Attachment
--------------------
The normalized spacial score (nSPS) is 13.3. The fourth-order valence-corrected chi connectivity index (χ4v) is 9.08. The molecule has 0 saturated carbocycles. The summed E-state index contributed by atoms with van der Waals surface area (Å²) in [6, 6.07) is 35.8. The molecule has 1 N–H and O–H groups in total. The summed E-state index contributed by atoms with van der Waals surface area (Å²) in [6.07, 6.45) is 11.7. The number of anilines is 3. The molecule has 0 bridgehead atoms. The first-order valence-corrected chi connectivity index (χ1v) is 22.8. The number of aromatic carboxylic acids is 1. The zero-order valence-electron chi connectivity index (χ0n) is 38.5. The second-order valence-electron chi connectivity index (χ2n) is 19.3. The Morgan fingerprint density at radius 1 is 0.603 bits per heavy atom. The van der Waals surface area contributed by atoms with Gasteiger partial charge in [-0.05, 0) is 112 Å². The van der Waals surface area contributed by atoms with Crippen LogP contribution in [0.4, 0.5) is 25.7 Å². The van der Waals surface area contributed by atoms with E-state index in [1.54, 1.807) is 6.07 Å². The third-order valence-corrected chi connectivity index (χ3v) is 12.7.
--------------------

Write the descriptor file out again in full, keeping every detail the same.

The normalized spacial score (nSPS) is 13.3. The fourth-order valence-corrected chi connectivity index (χ4v) is 9.08. The molecule has 0 saturated carbocycles. The summed E-state index contributed by atoms with van der Waals surface area (Å²) in [6, 6.07) is 35.8. The molecule has 1 N–H and O–H groups in total. The summed E-state index contributed by atoms with van der Waals surface area (Å²) in [6.07, 6.45) is 11.7. The number of anilines is 3. The molecule has 0 bridgehead atoms. The first-order valence-corrected chi connectivity index (χ1v) is 22.8. The number of aromatic carboxylic acids is 1. The zero-order valence-electron chi connectivity index (χ0n) is 38.5. The second-order valence-electron chi connectivity index (χ2n) is 19.3. The Morgan fingerprint density at radius 1 is 0.603 bits per heavy atom. The van der Waals surface area contributed by atoms with Gasteiger partial charge in [-0.05, 0) is 112 Å². The van der Waals surface area contributed by atoms with Crippen LogP contribution in [0.4, 0.5) is 25.7 Å². The van der Waals surface area contributed by atoms with E-state index in [1.54, 1.807) is 6.07 Å². The third-order valence-corrected chi connectivity index (χ3v) is 12.7.